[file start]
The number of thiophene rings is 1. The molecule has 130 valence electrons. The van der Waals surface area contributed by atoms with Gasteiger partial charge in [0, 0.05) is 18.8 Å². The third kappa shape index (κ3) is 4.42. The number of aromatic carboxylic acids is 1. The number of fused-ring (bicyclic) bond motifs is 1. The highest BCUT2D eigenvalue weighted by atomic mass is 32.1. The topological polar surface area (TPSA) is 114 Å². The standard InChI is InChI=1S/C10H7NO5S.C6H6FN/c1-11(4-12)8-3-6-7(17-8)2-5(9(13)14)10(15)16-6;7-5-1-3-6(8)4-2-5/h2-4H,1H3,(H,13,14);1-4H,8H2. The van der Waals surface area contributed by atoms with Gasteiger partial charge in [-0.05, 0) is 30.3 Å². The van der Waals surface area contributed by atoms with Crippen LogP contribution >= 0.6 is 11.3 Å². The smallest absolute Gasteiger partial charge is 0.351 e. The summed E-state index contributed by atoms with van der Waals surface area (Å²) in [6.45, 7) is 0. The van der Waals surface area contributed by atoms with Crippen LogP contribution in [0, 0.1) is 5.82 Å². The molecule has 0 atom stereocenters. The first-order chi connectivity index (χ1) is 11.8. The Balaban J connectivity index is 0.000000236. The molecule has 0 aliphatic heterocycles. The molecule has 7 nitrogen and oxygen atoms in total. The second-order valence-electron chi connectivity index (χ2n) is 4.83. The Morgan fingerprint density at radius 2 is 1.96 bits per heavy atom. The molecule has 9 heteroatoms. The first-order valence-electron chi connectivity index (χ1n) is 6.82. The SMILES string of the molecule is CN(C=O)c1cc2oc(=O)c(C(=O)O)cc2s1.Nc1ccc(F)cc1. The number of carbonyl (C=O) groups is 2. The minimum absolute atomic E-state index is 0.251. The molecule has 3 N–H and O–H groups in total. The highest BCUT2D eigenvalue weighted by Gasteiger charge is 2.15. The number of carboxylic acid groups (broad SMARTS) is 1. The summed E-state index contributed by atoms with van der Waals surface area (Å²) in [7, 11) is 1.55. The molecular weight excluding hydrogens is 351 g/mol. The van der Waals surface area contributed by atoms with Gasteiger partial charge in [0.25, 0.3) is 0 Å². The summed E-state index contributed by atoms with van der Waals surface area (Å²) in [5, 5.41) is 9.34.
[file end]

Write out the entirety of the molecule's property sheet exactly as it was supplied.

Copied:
The number of thiophene rings is 1. The molecule has 130 valence electrons. The van der Waals surface area contributed by atoms with Gasteiger partial charge in [0, 0.05) is 18.8 Å². The third kappa shape index (κ3) is 4.42. The number of aromatic carboxylic acids is 1. The number of fused-ring (bicyclic) bond motifs is 1. The highest BCUT2D eigenvalue weighted by atomic mass is 32.1. The topological polar surface area (TPSA) is 114 Å². The standard InChI is InChI=1S/C10H7NO5S.C6H6FN/c1-11(4-12)8-3-6-7(17-8)2-5(9(13)14)10(15)16-6;7-5-1-3-6(8)4-2-5/h2-4H,1H3,(H,13,14);1-4H,8H2. The van der Waals surface area contributed by atoms with Gasteiger partial charge in [-0.05, 0) is 30.3 Å². The van der Waals surface area contributed by atoms with Crippen LogP contribution >= 0.6 is 11.3 Å². The smallest absolute Gasteiger partial charge is 0.351 e. The summed E-state index contributed by atoms with van der Waals surface area (Å²) in [6.45, 7) is 0. The van der Waals surface area contributed by atoms with Crippen LogP contribution in [0, 0.1) is 5.82 Å². The molecule has 0 atom stereocenters. The first-order chi connectivity index (χ1) is 11.8. The Balaban J connectivity index is 0.000000236. The molecule has 0 aliphatic heterocycles. The molecule has 7 nitrogen and oxygen atoms in total. The second-order valence-electron chi connectivity index (χ2n) is 4.83. The Morgan fingerprint density at radius 2 is 1.96 bits per heavy atom. The molecule has 9 heteroatoms. The first-order valence-electron chi connectivity index (χ1n) is 6.82. The SMILES string of the molecule is CN(C=O)c1cc2oc(=O)c(C(=O)O)cc2s1.Nc1ccc(F)cc1. The number of carbonyl (C=O) groups is 2. The minimum absolute atomic E-state index is 0.251. The molecule has 3 N–H and O–H groups in total. The highest BCUT2D eigenvalue weighted by Gasteiger charge is 2.15. The number of carboxylic acid groups (broad SMARTS) is 1. The summed E-state index contributed by atoms with van der Waals surface area (Å²) in [7, 11) is 1.55. The molecular weight excluding hydrogens is 351 g/mol. The van der Waals surface area contributed by atoms with Gasteiger partial charge in [0.25, 0.3) is 0 Å². The summed E-state index contributed by atoms with van der Waals surface area (Å²) in [5, 5.41) is 9.34.